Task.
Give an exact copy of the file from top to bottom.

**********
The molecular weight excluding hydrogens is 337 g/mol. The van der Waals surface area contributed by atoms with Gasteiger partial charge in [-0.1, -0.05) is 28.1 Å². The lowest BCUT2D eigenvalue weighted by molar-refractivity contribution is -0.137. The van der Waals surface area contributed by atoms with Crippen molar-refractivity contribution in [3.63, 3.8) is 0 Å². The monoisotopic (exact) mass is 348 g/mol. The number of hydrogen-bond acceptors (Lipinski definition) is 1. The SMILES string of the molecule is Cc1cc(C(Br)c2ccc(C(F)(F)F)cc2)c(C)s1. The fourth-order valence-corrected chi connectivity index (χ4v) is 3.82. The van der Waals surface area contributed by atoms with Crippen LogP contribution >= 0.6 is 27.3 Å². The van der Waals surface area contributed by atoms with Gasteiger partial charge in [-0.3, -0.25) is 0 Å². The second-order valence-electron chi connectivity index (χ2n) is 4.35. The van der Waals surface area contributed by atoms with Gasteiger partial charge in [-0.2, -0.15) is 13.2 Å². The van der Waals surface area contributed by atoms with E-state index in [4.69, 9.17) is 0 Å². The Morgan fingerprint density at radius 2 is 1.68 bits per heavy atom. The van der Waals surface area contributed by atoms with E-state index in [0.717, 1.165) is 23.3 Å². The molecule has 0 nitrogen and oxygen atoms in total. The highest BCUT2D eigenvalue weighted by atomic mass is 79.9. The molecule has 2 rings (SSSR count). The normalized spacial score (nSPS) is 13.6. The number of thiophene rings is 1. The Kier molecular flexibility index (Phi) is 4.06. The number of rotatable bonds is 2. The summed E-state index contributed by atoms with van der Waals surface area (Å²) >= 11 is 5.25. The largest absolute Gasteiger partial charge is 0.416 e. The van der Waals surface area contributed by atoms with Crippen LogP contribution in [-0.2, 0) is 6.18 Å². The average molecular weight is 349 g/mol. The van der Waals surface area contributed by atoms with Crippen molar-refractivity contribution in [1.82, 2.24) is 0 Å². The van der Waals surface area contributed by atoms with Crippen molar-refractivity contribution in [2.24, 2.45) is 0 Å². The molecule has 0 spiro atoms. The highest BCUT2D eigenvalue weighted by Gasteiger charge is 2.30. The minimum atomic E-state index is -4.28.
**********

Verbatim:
The molecular weight excluding hydrogens is 337 g/mol. The van der Waals surface area contributed by atoms with Gasteiger partial charge in [-0.1, -0.05) is 28.1 Å². The lowest BCUT2D eigenvalue weighted by molar-refractivity contribution is -0.137. The van der Waals surface area contributed by atoms with Crippen molar-refractivity contribution in [3.63, 3.8) is 0 Å². The monoisotopic (exact) mass is 348 g/mol. The number of hydrogen-bond acceptors (Lipinski definition) is 1. The SMILES string of the molecule is Cc1cc(C(Br)c2ccc(C(F)(F)F)cc2)c(C)s1. The fourth-order valence-corrected chi connectivity index (χ4v) is 3.82. The van der Waals surface area contributed by atoms with Crippen LogP contribution >= 0.6 is 27.3 Å². The van der Waals surface area contributed by atoms with Gasteiger partial charge in [-0.3, -0.25) is 0 Å². The second-order valence-electron chi connectivity index (χ2n) is 4.35. The van der Waals surface area contributed by atoms with Gasteiger partial charge in [-0.2, -0.15) is 13.2 Å². The van der Waals surface area contributed by atoms with E-state index in [4.69, 9.17) is 0 Å². The Morgan fingerprint density at radius 2 is 1.68 bits per heavy atom. The van der Waals surface area contributed by atoms with E-state index in [0.717, 1.165) is 23.3 Å². The molecule has 0 nitrogen and oxygen atoms in total. The highest BCUT2D eigenvalue weighted by atomic mass is 79.9. The molecule has 2 rings (SSSR count). The normalized spacial score (nSPS) is 13.6. The number of thiophene rings is 1. The Kier molecular flexibility index (Phi) is 4.06. The number of rotatable bonds is 2. The summed E-state index contributed by atoms with van der Waals surface area (Å²) >= 11 is 5.25. The largest absolute Gasteiger partial charge is 0.416 e. The van der Waals surface area contributed by atoms with Crippen LogP contribution in [-0.2, 0) is 6.18 Å². The average molecular weight is 349 g/mol. The van der Waals surface area contributed by atoms with Crippen molar-refractivity contribution in [1.82, 2.24) is 0 Å². The van der Waals surface area contributed by atoms with Crippen molar-refractivity contribution in [2.24, 2.45) is 0 Å². The molecule has 0 spiro atoms. The highest BCUT2D eigenvalue weighted by Gasteiger charge is 2.30. The minimum atomic E-state index is -4.28.